Introduction: Ryerson MEC830 Mechbot Custom Serial Communication

Future students for Ryerson’s MEC830 course may find this snippet of code useful. I wrote it in order to assist my group in accomplishing our culminating project. The main purpose of the code is to utilize the only available pins on both the Mechbots and EVShield to allow for serial communication.

Communication between the Mechbot and EVShield was important because required tasks could only be completed successfully if both Arduino’s could communicate back and forth. For example, if a coloured ball was being picked up, the Mechbot IR sensors would need to identify if the ball was on the left, right, or directly in front of the cart. The resulting information was then relayed to the EVShield in order to move the lego NXT arm to the correct location.

The example above demonstrates the communication problem; namely, when you are restrained to sending a high or low signal, how do you send a signal to differentiate between a multitude of outcomes?

This tutorial will explain how I’ve implemented my own algorithm for serial communication between two Arduino’s and two sets of pins.

Step 1: Building Your Own Mechbot and EVShield (Sorta)

Since both Mechbot and EVShield are controlled by an Arduino, you can rig up two Arduinos to test this code. Due to limited time in the labs, I found it much easier to debug this section of the code by replicating my own version at home.

Communication pins:

Mechbot: Pins PC4 and PC5

EVShield: Pins PB1 and PB0

Push Buttons pins:

Mechbot: PD3, PD4

EVShield: PD5

Step 2: Sample Sequence

In order to explain the solution, the photo above will be referenced in the explanation. The following is a sequence of events that must occur in order to pick up the ball.

  1. The Mechbot car must self navigate up to the T-Junction and stop.
  2. The Mechbot car must determine whether the ball is on the left side or right side of the cart.
  3. The Mechbot car then sends the location value to the EVShield.
  4. The EVShield interprets the code sent from the Mechbot.
  5. The EVShield picks up the ball
  6. When all the actions to pick up the ball are completed, a competion signal is sent from the EVShield to the Mechbot.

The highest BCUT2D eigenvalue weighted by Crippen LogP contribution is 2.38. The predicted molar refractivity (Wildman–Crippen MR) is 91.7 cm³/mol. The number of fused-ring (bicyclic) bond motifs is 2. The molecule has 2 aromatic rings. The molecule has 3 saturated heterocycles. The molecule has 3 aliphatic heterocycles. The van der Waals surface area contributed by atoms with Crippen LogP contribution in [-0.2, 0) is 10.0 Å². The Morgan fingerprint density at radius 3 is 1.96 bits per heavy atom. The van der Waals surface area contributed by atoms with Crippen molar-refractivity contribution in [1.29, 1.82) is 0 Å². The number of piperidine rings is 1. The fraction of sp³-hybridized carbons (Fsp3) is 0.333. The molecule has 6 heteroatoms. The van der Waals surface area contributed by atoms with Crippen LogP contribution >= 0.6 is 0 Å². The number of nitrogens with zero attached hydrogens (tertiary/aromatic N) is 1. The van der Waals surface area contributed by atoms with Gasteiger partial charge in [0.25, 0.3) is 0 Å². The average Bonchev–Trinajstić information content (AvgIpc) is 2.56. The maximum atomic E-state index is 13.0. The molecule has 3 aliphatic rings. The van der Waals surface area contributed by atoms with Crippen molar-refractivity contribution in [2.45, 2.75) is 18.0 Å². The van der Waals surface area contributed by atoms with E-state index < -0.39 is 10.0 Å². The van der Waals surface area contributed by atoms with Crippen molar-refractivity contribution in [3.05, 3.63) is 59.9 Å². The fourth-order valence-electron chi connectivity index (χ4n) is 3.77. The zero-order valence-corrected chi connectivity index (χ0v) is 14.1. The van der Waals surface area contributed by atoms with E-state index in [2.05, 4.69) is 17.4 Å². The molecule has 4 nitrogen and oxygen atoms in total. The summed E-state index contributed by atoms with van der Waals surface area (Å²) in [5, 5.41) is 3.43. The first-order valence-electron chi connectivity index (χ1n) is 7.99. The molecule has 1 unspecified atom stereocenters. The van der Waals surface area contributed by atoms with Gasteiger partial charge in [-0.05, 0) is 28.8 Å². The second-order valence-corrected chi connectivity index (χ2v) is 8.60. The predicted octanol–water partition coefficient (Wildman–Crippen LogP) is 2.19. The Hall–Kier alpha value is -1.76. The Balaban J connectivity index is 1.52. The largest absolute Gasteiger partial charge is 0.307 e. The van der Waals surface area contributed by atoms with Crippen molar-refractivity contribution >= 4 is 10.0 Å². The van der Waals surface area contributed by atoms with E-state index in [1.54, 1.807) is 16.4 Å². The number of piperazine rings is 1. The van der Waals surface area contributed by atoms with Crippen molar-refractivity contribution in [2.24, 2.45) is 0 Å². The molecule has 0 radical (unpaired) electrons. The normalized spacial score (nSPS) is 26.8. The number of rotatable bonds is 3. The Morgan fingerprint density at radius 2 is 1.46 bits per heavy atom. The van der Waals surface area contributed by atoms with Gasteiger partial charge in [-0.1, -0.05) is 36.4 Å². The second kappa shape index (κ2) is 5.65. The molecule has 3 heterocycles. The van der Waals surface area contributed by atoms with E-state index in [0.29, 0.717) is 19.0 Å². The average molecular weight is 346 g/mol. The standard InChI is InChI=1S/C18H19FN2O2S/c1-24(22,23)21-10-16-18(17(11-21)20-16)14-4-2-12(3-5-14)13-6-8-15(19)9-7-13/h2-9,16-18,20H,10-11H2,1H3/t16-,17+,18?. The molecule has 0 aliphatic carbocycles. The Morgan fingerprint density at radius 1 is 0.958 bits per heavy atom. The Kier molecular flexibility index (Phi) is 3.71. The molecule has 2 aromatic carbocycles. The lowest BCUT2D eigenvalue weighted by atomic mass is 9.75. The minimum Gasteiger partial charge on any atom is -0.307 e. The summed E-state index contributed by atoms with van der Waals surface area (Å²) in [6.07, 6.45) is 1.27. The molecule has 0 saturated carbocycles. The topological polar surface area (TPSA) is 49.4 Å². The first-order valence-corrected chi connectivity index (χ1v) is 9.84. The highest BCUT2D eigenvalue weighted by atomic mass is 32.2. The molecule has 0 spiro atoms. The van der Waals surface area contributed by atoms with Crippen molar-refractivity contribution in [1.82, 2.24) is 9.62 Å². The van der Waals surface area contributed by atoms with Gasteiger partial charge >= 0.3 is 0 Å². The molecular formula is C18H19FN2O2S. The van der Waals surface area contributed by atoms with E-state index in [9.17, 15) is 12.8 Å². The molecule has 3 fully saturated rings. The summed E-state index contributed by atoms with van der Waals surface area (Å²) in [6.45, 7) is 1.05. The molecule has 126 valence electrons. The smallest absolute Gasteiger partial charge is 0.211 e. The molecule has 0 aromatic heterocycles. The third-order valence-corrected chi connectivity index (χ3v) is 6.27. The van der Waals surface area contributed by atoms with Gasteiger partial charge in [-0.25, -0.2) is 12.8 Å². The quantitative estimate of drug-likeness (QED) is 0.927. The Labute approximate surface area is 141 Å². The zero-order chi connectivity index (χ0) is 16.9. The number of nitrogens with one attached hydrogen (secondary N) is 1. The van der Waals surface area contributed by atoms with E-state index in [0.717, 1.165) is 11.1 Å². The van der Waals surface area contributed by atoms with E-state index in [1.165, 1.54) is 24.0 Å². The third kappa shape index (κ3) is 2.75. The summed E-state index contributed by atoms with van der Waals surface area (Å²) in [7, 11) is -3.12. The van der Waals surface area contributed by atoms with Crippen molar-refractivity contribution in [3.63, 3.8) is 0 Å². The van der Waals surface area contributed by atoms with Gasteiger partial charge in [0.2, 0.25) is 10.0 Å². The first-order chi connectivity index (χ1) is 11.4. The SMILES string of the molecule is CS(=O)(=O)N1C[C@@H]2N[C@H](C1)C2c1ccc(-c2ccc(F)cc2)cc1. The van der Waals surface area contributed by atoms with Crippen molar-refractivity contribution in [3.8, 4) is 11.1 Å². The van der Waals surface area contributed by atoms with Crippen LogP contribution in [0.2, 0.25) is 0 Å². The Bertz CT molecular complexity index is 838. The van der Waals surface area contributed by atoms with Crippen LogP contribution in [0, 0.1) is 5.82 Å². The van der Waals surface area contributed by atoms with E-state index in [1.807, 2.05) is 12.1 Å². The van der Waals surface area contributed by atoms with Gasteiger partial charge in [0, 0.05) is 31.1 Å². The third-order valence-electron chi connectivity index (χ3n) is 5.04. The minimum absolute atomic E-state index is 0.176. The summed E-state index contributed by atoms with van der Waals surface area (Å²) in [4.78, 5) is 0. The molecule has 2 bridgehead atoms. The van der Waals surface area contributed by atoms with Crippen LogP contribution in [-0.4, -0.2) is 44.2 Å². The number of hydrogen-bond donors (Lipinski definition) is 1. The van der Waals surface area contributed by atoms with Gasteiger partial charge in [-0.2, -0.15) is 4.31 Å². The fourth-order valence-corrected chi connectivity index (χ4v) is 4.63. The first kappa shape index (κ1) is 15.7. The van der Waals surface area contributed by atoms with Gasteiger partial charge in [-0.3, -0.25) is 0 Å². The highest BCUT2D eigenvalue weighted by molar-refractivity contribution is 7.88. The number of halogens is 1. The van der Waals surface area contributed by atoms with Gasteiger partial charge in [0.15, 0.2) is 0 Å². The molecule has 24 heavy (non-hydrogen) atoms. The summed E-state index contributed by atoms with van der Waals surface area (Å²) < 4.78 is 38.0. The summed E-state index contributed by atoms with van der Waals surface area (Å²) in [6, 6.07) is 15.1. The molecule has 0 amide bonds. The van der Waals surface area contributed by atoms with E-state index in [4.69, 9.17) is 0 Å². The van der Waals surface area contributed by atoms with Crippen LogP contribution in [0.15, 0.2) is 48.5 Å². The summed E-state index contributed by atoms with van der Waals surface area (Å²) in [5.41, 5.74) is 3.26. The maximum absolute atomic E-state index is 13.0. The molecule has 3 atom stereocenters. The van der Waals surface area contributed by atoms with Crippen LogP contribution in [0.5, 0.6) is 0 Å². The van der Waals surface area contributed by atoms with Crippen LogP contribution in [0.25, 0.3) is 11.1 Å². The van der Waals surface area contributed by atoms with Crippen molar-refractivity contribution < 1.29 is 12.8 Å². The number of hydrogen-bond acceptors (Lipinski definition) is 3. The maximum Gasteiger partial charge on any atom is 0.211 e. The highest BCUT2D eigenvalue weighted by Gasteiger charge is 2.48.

7. The Mechbot continues happily along the path.

Steps 3 and 6 require communication and to begin the process of transmitting data, a code appendix is defined by the user, (photo 2). The most significant bit in the code indicates to the receiver that a transmission is being sent (1). The next 3 bits are representative of the actual code, and the least significant bit indicates to the receiver that the whole message has been sent (0).

By creating a code that is universal to both Arduinos, instructions can easily be communicated between the two devices. When an instruction is sent by the Mechbot, the Mechbot will remain in a period of hiatus where it waits for a completion signal from the EVShield. Only when a completion signal is received does the Mechbot continue with its functions.

Step 3: Algorithm for Receiving and Transmitting Data

In order to transmit data, I've written two functions to carry out this process, they are: send_data(int num) and completion_Scan().

I have assigned variables with the code corresponding to my table for the first 2 scenarios called right and left. For this example we will only focus on communicating that the ball is on the left or right side. When the location of the ball is determined, the value is sent to the send_data function where the integer is broken up into an array and the values pulsed high(1) or low(0). When all the values are pulsed, the completion_Scan() function is called and only exits when a completion signal is sent from the original Arduino that received the message.

pseudo code:

int right=10100;
int left = 10010;

if (ball is on left side){
if (ball is on the right side){

When send_Data is called, the integer passed is chopped into a 5 bit array by using the following algorithm:

int send_data(int num){
    data[4] =  num % 10;
    data[3] = (num % 100 - data[4])/10; 
    data[2] = (num % 1000 - data[3] - data[4])/100;
    data[1] = (num % 10000 - data[2] - data[3] - data[4])/1000;
    data[0] = (num % 100000 - data[1] - data[2] - data[3] - data[4])/10000;

By using the modulo function, I've created an algorithm for storing the individual bits into a unique array position called data. For example, if 10100 is sent to send_data, then data[4] will store the remainder of 10100 divided by 10.

data[4] = (10100 mod 10) = 0;

data[3] = ((10100 mod 100) - 0 ) / 10 = 0

data[2]= 1



The entire data array is processed through a "for" statement and whenever a value of 1 is detected, a high signal is pulsed through the wire for 200ms. Conversely, whenever a value of 0 is detected, a low signal is pulsed through the wire for the same amount of time.

for (y=0; y<5; y++){
	//send high or low 
	if (data[y]==1){
		turn PC5 HIGH
		turn PC5 LOW

In order to receive data, the receiving Arduino is always waiting for an initial high signal. Immediately after it is detected, the message being sent is stored into an array in a similar fashion. The final code received is then compared to determine the desired output.

I've included the full code for both Mechbot and EVShield. The only difference is I have included Serial.prints for debugging, push buttons to send or terminate communication, and blinking an LED during transmission. Note: you can download both files or right click and select "open in new tab" to view the code.

Step 4: Good Luck

I hope my code helps you with your project, best of luck!